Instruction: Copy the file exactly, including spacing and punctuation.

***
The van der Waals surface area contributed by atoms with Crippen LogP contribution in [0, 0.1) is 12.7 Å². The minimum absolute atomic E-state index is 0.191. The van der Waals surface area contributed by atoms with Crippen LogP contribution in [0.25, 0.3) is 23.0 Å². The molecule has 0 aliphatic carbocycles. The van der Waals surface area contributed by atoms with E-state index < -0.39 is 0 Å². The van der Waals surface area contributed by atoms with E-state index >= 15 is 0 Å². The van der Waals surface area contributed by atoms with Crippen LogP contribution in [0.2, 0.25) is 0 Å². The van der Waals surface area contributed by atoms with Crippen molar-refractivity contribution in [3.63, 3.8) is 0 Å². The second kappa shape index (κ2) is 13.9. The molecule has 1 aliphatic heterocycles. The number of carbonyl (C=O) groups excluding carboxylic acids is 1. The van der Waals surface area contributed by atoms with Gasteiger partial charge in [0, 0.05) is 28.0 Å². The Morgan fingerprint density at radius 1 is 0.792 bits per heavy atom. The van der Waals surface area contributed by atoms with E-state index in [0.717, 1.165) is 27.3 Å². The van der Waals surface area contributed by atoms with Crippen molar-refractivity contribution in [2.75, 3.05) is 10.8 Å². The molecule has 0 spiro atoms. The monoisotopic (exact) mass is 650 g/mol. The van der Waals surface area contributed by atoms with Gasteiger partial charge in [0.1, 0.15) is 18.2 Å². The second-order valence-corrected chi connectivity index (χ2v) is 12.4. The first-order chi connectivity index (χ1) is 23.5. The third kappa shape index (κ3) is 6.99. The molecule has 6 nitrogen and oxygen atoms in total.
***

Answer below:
The van der Waals surface area contributed by atoms with Crippen LogP contribution in [0, 0.1) is 12.7 Å². The minimum absolute atomic E-state index is 0.191. The van der Waals surface area contributed by atoms with Crippen LogP contribution in [0.25, 0.3) is 23.0 Å². The molecule has 0 aliphatic carbocycles. The van der Waals surface area contributed by atoms with E-state index < -0.39 is 0 Å². The van der Waals surface area contributed by atoms with E-state index >= 15 is 0 Å². The van der Waals surface area contributed by atoms with Crippen LogP contribution in [0.2, 0.25) is 0 Å². The van der Waals surface area contributed by atoms with Crippen molar-refractivity contribution in [3.63, 3.8) is 0 Å². The second kappa shape index (κ2) is 13.9. The molecule has 1 aliphatic heterocycles. The number of carbonyl (C=O) groups excluding carboxylic acids is 1. The van der Waals surface area contributed by atoms with Gasteiger partial charge in [0, 0.05) is 28.0 Å². The Morgan fingerprint density at radius 1 is 0.792 bits per heavy atom. The van der Waals surface area contributed by atoms with E-state index in [0.717, 1.165) is 27.3 Å². The van der Waals surface area contributed by atoms with Crippen molar-refractivity contribution in [2.75, 3.05) is 10.8 Å². The molecule has 0 spiro atoms. The monoisotopic (exact) mass is 650 g/mol. The van der Waals surface area contributed by atoms with Gasteiger partial charge in [0.1, 0.15) is 18.2 Å². The second-order valence-corrected chi connectivity index (χ2v) is 12.4. The first-order chi connectivity index (χ1) is 23.5. The third kappa shape index (κ3) is 6.99. The molecule has 6 nitrogen and oxygen atoms in total.